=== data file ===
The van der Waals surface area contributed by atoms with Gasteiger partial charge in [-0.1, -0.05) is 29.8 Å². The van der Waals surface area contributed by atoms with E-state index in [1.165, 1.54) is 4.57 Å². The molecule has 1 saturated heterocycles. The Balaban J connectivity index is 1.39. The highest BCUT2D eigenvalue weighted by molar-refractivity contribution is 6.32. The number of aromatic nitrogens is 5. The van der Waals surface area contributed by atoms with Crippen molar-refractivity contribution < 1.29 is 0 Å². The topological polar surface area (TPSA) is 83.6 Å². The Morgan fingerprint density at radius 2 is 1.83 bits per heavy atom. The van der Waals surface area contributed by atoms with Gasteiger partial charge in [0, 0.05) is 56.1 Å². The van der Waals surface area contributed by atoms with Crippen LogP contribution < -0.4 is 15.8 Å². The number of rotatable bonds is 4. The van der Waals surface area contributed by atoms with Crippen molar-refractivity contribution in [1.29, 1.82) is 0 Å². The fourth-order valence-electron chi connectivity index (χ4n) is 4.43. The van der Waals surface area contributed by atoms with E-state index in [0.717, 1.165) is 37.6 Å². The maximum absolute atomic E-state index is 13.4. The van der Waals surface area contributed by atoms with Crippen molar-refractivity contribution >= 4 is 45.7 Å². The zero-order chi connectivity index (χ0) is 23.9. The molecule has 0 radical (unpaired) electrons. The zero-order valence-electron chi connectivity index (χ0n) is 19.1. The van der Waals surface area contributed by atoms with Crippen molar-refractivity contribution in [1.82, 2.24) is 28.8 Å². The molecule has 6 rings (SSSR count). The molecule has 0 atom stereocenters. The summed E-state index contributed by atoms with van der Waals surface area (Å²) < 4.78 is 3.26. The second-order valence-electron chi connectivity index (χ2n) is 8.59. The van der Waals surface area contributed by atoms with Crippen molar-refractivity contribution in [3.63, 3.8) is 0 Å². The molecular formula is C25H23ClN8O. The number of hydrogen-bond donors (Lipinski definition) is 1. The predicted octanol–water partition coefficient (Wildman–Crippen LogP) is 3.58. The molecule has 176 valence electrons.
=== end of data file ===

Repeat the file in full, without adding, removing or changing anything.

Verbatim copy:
The van der Waals surface area contributed by atoms with Gasteiger partial charge in [-0.1, -0.05) is 29.8 Å². The van der Waals surface area contributed by atoms with E-state index in [1.165, 1.54) is 4.57 Å². The molecule has 1 saturated heterocycles. The Balaban J connectivity index is 1.39. The highest BCUT2D eigenvalue weighted by molar-refractivity contribution is 6.32. The number of aromatic nitrogens is 5. The van der Waals surface area contributed by atoms with Crippen molar-refractivity contribution < 1.29 is 0 Å². The topological polar surface area (TPSA) is 83.6 Å². The Morgan fingerprint density at radius 2 is 1.83 bits per heavy atom. The van der Waals surface area contributed by atoms with Gasteiger partial charge in [0, 0.05) is 56.1 Å². The van der Waals surface area contributed by atoms with Crippen LogP contribution < -0.4 is 15.8 Å². The number of rotatable bonds is 4. The van der Waals surface area contributed by atoms with Crippen molar-refractivity contribution in [1.29, 1.82) is 0 Å². The fourth-order valence-electron chi connectivity index (χ4n) is 4.43. The van der Waals surface area contributed by atoms with E-state index in [0.717, 1.165) is 37.6 Å². The maximum absolute atomic E-state index is 13.4. The van der Waals surface area contributed by atoms with Crippen molar-refractivity contribution >= 4 is 45.7 Å². The zero-order chi connectivity index (χ0) is 23.9. The molecule has 0 radical (unpaired) electrons. The zero-order valence-electron chi connectivity index (χ0n) is 19.1. The van der Waals surface area contributed by atoms with Crippen molar-refractivity contribution in [1.82, 2.24) is 28.8 Å². The molecule has 6 rings (SSSR count). The molecule has 0 atom stereocenters. The summed E-state index contributed by atoms with van der Waals surface area (Å²) < 4.78 is 3.26. The second-order valence-electron chi connectivity index (χ2n) is 8.59. The van der Waals surface area contributed by atoms with Crippen molar-refractivity contribution in [3.63, 3.8) is 0 Å². The molecular formula is C25H23ClN8O. The number of hydrogen-bond donors (Lipinski definition) is 1. The predicted octanol–water partition coefficient (Wildman–Crippen LogP) is 3.58. The molecule has 176 valence electrons.